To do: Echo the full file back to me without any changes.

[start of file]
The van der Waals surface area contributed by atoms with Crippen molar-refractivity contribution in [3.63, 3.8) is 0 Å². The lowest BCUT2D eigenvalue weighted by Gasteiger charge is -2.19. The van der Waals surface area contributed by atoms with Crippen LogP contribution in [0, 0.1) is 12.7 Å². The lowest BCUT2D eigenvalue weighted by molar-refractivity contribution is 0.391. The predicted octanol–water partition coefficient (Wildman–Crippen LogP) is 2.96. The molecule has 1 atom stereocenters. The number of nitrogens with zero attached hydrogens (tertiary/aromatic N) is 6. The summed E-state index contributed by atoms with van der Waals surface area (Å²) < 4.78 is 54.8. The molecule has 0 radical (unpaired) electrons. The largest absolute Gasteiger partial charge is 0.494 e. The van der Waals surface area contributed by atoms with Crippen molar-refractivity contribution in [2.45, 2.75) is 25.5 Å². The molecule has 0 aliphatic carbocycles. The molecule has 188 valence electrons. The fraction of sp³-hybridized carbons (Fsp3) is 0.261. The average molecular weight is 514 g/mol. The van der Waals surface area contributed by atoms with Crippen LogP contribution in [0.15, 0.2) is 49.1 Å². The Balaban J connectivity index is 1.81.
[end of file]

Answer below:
The van der Waals surface area contributed by atoms with Crippen molar-refractivity contribution in [3.63, 3.8) is 0 Å². The lowest BCUT2D eigenvalue weighted by Gasteiger charge is -2.19. The van der Waals surface area contributed by atoms with Crippen LogP contribution in [0, 0.1) is 12.7 Å². The lowest BCUT2D eigenvalue weighted by molar-refractivity contribution is 0.391. The predicted octanol–water partition coefficient (Wildman–Crippen LogP) is 2.96. The molecule has 1 atom stereocenters. The number of nitrogens with zero attached hydrogens (tertiary/aromatic N) is 6. The summed E-state index contributed by atoms with van der Waals surface area (Å²) < 4.78 is 54.8. The molecule has 0 radical (unpaired) electrons. The largest absolute Gasteiger partial charge is 0.494 e. The van der Waals surface area contributed by atoms with Crippen molar-refractivity contribution in [2.45, 2.75) is 25.5 Å². The molecule has 0 aliphatic carbocycles. The molecule has 188 valence electrons. The fraction of sp³-hybridized carbons (Fsp3) is 0.261. The average molecular weight is 514 g/mol. The van der Waals surface area contributed by atoms with Crippen LogP contribution in [0.15, 0.2) is 49.1 Å². The Balaban J connectivity index is 1.81.